Once this is accomplished, it's time to fold in some vanilla extract. I always get nervous when I'm folding that I'm going to over-fold it and the whole thing will collapse or I'll beat the air out of it. I've seen a technique by Alton Brown on the Food Network that I tend to use, which basically involves kind of a cutting motion through the middle of whatever it is you're folding and just going till everything is incorporated. So I let it go till everything looked like it was in there, and then it was time to put it on the sheet and in the oven.

While I may not be a champion folder, I'm a pretty good mounder. :-)

I put it in the oven and immediately dropped the temperature to 200 degrees, per the directions. Then it bakes for an hour. And then you turn off the oven and you let it sit. And sit and sit and sit. I let our sit for about 4 hours after I turned the oven off.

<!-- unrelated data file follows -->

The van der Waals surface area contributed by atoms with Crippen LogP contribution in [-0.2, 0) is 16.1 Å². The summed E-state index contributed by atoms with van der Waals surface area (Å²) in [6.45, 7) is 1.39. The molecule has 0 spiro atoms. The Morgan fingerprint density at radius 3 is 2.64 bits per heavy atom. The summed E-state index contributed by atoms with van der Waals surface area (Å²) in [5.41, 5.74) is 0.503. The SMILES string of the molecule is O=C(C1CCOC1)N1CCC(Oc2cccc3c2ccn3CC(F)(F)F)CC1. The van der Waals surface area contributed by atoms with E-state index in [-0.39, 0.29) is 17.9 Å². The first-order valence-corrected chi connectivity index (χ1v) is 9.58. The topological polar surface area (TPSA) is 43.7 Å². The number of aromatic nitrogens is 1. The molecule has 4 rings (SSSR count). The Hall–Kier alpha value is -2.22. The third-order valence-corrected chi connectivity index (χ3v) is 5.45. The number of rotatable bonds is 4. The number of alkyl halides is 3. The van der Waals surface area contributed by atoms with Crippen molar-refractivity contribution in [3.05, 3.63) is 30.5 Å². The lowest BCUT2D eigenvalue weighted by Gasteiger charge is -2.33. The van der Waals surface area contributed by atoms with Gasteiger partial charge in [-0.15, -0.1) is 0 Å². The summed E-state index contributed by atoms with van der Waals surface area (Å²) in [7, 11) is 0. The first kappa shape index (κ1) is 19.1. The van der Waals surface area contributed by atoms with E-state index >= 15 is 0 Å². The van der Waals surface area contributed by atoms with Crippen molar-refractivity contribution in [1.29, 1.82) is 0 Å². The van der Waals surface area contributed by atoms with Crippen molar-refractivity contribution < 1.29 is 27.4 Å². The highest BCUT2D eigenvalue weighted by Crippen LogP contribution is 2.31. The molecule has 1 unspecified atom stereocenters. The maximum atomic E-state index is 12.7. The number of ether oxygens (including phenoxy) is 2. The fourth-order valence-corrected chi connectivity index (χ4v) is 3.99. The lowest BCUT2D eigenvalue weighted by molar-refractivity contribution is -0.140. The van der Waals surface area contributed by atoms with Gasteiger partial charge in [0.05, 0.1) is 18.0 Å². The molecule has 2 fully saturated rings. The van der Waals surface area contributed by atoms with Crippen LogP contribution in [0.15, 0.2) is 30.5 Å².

So after dinner, it was time to chop up the fruit and prepare the whipped cream. The whipped cream was supposed to be 'lightly sweetened'. When I make whipped cream, all I do is sprinkle some powdered sugar on top of heavy cream and let it go with the mixer. I may have overdone the sugar just a tad--it got away from me and I probably put in a tablespoon where I meant to put in a teaspoon. Next time, use the spoon, don't sprinkle from the bag! Next it was time to chop the fruit. As you can see, I used a variety--peaches, kiwi, strawberries, and raspberries. From my reading, it appears the fruit topping you choose is regional by country. For instance, the UK is getting into pavs big time and is hot on raspberries on theirs. It seems important that contrasting flavors are used, some sweet and some tart, and two of the combinations listed on Wikipedia were combinations I used--peaches and berries and strawberries and kiwi.